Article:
Not all natural rights are spelled out in the first Ten Amendments to the Constitution. The reason even those are amendments is that natural rights were understood and accepted, so much so they didn’t need to be mentioned. It was fear that people might someday become corrupt enough not to understand and accept the natural God-given rights that led to the addition of the Bill of Rights. But it was so far from their thinking that anyone would come to believe someone other than parents owned the responsibility for raising the next generation that they didn’t even think to spell it out. Parents choosing how to best raise their children is simply part of a person’s life, liberty, and pursuit of happiness. Only in severe cases of abuse and neglect would society (or government) have a role to step in to protect the child.
But this administration is more corrupt than the founders imagined. The insistence on challenging the Romeike decision is a way to codify the administration’s belief that parents do not have rights concerning raising their children—the government wants to make it clear that they believe they have the right to control, to indoctrinate.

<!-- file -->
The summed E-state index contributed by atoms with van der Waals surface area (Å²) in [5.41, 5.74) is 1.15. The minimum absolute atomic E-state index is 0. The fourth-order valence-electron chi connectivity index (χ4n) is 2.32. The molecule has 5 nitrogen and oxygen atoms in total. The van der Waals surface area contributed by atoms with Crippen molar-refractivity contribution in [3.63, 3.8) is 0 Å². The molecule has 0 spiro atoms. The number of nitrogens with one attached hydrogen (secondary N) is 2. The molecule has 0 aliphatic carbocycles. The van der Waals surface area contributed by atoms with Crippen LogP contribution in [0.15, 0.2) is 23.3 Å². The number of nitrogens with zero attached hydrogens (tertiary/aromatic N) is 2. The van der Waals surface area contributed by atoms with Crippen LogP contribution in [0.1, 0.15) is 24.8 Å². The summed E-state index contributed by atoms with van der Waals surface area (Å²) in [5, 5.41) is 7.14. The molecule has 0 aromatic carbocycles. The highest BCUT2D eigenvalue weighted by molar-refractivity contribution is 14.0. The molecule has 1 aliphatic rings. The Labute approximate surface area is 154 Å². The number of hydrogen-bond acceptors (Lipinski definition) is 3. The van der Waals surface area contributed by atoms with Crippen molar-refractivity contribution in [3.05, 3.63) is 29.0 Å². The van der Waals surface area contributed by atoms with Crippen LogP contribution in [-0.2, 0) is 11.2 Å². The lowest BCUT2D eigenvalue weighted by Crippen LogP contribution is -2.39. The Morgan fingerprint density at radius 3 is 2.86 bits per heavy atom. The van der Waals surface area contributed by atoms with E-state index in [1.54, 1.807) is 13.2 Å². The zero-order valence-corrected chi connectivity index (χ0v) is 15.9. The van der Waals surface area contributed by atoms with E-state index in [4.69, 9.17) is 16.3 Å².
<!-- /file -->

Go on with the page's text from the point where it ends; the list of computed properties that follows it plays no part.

Inalienable rights cannot be given up. But just as people can lose their freedom to slavery, any inalienable right can succumb to usurpers if people do not stand strong against the tyrannists. Usually the loss happens little by little. “Free” public schools have been used for the incremental usurpation of parental rights. This administration is testing how far they have already come toward the tyrannist plan to dictate what and how children are taught.
When this federal government puts forth a curriculum (as it has with Common Core), claiming it is best for all our children, it doesn’t matter what is in the curriculum and whether it could be effective as a teaching tool. Such curriculum must be rejected, because the issue is parental rights—and we know that any curriculum they provide comes from the worldview that parents do not have rights.
* You can learn more on the Romeike case at these links: this story from 2010, this story from The Blaze March 15th, and this video with HSLDA, who are helping to defend the Romeikes. 

Wednesday, March 20, 2013

Skeptical of Accreditation

After the basics of the last couple of posts on education (that parents need to be in charge of education choices, and choice means no far away entities imposing curriculum or textbook choices), you probably thought the bases were covered. But you’d be wrong. We’re here to define yet another overlooked and underscrutinized word: accreditation.
The online dictionary starts out with this not-so-helpful definition: “The act of accrediting or the state of being accredited….” Thank you for that circular pretend definition. It does go on to add, “especially the granting of approval to an institution of learning by an official review board after the school has met specific requirements.” OK, that’s closer to what we’d been thinking all along—as far as we did think about it.